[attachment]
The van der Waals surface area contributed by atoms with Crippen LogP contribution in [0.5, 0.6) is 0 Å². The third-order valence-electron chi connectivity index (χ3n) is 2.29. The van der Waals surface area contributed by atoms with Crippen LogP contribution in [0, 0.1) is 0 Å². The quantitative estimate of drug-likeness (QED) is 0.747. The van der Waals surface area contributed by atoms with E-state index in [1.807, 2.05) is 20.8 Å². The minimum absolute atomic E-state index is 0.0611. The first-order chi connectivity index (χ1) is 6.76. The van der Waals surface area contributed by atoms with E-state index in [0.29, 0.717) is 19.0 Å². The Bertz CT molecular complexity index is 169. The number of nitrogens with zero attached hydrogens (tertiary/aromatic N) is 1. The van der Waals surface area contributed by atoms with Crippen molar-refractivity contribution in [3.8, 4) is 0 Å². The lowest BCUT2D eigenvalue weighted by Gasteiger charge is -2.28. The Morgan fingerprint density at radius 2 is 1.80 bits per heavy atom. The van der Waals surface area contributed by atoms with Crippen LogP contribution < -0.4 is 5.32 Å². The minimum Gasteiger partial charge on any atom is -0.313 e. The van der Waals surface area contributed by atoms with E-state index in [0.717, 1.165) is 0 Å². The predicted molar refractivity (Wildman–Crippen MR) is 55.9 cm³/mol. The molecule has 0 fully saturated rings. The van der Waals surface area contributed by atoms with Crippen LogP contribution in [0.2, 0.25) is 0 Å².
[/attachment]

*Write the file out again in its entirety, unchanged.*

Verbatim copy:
The van der Waals surface area contributed by atoms with Crippen LogP contribution in [0.5, 0.6) is 0 Å². The third-order valence-electron chi connectivity index (χ3n) is 2.29. The van der Waals surface area contributed by atoms with Crippen LogP contribution in [0, 0.1) is 0 Å². The quantitative estimate of drug-likeness (QED) is 0.747. The van der Waals surface area contributed by atoms with E-state index in [1.807, 2.05) is 20.8 Å². The minimum absolute atomic E-state index is 0.0611. The first-order chi connectivity index (χ1) is 6.76. The van der Waals surface area contributed by atoms with E-state index in [0.29, 0.717) is 19.0 Å². The Bertz CT molecular complexity index is 169. The number of nitrogens with zero attached hydrogens (tertiary/aromatic N) is 1. The van der Waals surface area contributed by atoms with Crippen molar-refractivity contribution in [3.8, 4) is 0 Å². The lowest BCUT2D eigenvalue weighted by Gasteiger charge is -2.28. The Morgan fingerprint density at radius 2 is 1.80 bits per heavy atom. The van der Waals surface area contributed by atoms with Crippen LogP contribution < -0.4 is 5.32 Å². The minimum Gasteiger partial charge on any atom is -0.313 e. The van der Waals surface area contributed by atoms with E-state index in [0.717, 1.165) is 0 Å². The predicted molar refractivity (Wildman–Crippen MR) is 55.9 cm³/mol. The molecule has 0 fully saturated rings. The van der Waals surface area contributed by atoms with Crippen LogP contribution in [0.2, 0.25) is 0 Å².